Sandys Row Synagogue

Hidden behind a fairly nondescript brick frontage in one of my favourite warrens of old streets in Spitalfields is London’s oldest Ashkenazi Synagogue – Sandys Row. Sandys Row actually started life as a Huguenot church (circa 1763) and was later a place of worship over many years for various Baptists congregations. The local Jewish community – composed primarily of Dutch Ashkenazi workers – created a fellowship in 1854 and took ownership of the site in 1867.

Utilising the chapel’s balcony as the women’s gallery, they also instigated a re-design to create the new main entrance on Sandys Row. The old entrance on the eastern side can still be seen today in its bricked-up form on Parliament Court, the alley behind the synagogue. It was relocated as the Torah Ark (a cabinet containing the synagogue’s Torah scrolls) needed to be housed on this side as it’s the closest to Jerusalem. Following the destruction of the Great Synagogue of London in Aldgate during the Blitz, Sandys Row became London’s oldest Ashkenazi synagogue.

Today Sandys Row is Spitalfield’s last surviving, operational synagogue – in an area that was once home to a flourishing Jewish community. After years of a declining congregation, it has experienced a renaissance of late, with an increasing number of Jewish families moving back into the area and board members who are keen to open the synagogue to visitors. A recent £250,000 English Heritage restoration project allowed for the repair of the Huguenot roof, which had been badly damaged by vibrations from exploding bombs in the Second World War.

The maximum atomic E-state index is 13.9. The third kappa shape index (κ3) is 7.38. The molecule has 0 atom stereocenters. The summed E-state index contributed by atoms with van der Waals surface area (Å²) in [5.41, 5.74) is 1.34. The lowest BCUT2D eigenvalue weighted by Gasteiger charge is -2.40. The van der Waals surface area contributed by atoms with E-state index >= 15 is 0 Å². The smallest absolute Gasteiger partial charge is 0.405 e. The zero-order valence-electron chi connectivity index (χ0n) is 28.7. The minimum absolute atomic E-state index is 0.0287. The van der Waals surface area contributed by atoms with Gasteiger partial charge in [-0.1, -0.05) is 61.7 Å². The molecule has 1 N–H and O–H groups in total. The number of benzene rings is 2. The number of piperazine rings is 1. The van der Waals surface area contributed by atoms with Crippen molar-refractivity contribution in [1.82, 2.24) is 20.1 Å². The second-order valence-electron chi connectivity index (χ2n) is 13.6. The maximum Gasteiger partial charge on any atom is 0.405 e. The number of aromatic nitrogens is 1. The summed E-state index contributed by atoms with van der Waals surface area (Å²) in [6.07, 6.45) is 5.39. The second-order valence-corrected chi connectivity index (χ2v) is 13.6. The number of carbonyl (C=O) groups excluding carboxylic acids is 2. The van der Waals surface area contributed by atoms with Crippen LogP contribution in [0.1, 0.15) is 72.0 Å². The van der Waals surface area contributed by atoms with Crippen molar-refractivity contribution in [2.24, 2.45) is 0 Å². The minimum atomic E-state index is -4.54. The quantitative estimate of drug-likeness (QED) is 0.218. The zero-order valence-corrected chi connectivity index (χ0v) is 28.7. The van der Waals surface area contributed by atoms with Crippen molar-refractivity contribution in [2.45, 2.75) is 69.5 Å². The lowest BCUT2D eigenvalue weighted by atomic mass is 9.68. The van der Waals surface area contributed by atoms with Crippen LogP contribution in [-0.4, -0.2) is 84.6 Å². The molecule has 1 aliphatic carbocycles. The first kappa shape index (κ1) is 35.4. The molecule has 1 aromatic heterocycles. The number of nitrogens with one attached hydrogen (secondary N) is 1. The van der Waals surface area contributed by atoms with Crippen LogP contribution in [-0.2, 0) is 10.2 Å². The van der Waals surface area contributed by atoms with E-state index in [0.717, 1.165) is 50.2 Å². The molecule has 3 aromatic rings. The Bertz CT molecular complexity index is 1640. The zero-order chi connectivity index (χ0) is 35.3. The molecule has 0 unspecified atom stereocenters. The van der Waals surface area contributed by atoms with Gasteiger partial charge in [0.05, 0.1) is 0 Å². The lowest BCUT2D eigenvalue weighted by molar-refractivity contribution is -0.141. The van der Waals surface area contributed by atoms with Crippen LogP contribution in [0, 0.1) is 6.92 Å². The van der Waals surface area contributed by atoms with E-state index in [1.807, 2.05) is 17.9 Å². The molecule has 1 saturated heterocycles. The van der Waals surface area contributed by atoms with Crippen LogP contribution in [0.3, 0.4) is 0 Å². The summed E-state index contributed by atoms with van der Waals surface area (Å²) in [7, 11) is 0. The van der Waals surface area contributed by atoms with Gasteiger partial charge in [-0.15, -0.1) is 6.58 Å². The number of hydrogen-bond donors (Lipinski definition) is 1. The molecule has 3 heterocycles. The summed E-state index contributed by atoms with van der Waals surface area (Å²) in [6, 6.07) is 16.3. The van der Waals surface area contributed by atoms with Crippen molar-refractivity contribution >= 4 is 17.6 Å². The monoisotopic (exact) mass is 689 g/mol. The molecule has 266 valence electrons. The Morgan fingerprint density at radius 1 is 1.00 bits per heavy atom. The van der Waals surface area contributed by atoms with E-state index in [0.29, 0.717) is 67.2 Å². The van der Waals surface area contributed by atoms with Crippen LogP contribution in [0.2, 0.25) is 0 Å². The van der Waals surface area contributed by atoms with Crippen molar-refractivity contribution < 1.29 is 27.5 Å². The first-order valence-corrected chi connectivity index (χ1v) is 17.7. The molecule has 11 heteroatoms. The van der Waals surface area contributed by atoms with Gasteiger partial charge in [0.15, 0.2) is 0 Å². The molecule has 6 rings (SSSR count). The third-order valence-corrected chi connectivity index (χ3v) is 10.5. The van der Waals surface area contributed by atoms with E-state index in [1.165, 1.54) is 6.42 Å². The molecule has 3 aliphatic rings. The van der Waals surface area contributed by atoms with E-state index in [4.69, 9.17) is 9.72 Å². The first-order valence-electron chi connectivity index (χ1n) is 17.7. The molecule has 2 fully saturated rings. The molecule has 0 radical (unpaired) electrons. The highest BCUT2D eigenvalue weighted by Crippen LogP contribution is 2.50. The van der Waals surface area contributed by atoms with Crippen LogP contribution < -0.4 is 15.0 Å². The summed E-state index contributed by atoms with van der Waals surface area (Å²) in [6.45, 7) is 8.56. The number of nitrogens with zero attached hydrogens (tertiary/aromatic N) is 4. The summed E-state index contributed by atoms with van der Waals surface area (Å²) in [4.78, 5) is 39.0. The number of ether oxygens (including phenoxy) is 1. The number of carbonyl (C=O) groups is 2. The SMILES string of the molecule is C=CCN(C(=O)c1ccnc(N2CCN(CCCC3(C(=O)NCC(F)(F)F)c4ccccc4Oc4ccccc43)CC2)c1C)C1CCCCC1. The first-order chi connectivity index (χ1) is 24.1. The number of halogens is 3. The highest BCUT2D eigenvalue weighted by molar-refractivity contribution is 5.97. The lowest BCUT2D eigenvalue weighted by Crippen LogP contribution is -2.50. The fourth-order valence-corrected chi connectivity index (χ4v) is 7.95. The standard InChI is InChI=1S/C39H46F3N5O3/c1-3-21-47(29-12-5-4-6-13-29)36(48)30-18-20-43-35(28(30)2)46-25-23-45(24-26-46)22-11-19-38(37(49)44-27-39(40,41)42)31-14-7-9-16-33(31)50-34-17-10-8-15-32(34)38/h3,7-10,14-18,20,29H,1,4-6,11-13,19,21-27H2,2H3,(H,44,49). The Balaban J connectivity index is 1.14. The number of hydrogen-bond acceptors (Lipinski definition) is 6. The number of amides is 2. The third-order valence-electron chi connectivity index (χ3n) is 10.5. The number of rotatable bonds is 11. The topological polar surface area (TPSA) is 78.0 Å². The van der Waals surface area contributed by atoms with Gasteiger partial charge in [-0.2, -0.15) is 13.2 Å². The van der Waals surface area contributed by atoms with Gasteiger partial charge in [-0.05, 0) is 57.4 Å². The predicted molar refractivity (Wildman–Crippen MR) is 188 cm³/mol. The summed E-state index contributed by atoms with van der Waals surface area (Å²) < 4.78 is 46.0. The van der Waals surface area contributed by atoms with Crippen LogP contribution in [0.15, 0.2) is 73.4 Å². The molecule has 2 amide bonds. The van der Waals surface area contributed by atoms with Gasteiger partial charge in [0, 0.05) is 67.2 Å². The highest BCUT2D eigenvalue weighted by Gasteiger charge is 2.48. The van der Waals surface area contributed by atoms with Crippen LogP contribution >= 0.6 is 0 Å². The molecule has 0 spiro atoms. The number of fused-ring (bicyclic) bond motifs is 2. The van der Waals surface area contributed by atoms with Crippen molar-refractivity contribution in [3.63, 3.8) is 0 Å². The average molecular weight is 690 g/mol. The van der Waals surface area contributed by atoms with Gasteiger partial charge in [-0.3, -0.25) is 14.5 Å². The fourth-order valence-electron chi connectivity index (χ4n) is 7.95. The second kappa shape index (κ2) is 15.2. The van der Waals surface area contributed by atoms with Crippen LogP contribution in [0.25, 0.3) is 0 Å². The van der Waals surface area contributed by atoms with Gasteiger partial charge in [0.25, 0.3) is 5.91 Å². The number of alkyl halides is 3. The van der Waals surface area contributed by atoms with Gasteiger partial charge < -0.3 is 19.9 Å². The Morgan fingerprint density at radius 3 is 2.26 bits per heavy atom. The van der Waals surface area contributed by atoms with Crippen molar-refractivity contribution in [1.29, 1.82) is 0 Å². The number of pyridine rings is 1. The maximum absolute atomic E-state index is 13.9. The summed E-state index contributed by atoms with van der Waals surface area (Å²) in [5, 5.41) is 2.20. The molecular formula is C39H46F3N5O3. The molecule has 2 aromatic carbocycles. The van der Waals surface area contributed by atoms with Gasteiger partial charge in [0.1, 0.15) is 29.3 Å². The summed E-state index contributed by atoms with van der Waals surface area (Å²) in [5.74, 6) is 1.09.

A rare glimpse of the human face in these lights – not usually depicted within synagogues.

Currently on display in Sandys Row is a series of fascinating 1912 street photography of the local area by C.A. Mathew. Mathew was an Essex-based photographer – these photographs represent his only surviving body of work. They show a heavily populated Spitalfields that is at once both familiar and unfamiliar: some areas have changed out of sight while others are surprisingly recognisable. Anyone familiar with the wonderful Spitalfields Life blog will probably have read some of the Gentle Author’s pieces about Mathew’s work – or even about Sandys Row itself.

Mathew’s photographs will be on display until February 2013 – Sandys Row is open to the public on Sundays from 10:30am-4pm, but check their calendar to confirm as the synagogue may be booked for private events on some dates.